As a metaphor for the sorry state of American Christianity, Stanley Hauerwas loves to tell the joke about the high school football team getting absolutely dominated by a rival in the first half of a game. The beating is so bad that it’s 100–0 at halftime. The coach of the losing side gathers his young men around him in the locker room at the break and says, “Boys, we’ve had a rough half. It’s time to get back to basics. This,” the coach continues, holding a ball out before the team, “is a football.”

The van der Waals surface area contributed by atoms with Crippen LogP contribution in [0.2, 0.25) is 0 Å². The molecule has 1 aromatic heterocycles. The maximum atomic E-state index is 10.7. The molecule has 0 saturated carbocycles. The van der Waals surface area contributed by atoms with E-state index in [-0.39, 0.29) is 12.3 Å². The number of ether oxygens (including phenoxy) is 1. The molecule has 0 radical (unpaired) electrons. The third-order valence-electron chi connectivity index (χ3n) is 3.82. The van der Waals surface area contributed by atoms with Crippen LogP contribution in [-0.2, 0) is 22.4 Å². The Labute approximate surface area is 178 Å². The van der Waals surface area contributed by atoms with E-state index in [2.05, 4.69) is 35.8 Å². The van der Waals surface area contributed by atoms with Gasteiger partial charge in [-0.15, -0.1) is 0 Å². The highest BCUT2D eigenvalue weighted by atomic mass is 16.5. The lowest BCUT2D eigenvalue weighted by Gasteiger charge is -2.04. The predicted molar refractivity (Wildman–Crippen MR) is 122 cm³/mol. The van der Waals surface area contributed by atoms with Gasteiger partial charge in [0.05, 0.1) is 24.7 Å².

It’s easy to feel like this coach when one steps back from the everyday practices of the Christian life and observes just what a beating serious Christian discipleship has been taking in broader American culture. From the HHS Mandate controversy to the Chick-fil-A debacle, from the Presidential election to disputes about homosexuality, from the way Christians horde and spend money to the ways we neglect those in need and ignore those in pain, cruciformity has not exactly been the distinguishing character of Christian thought and action of late.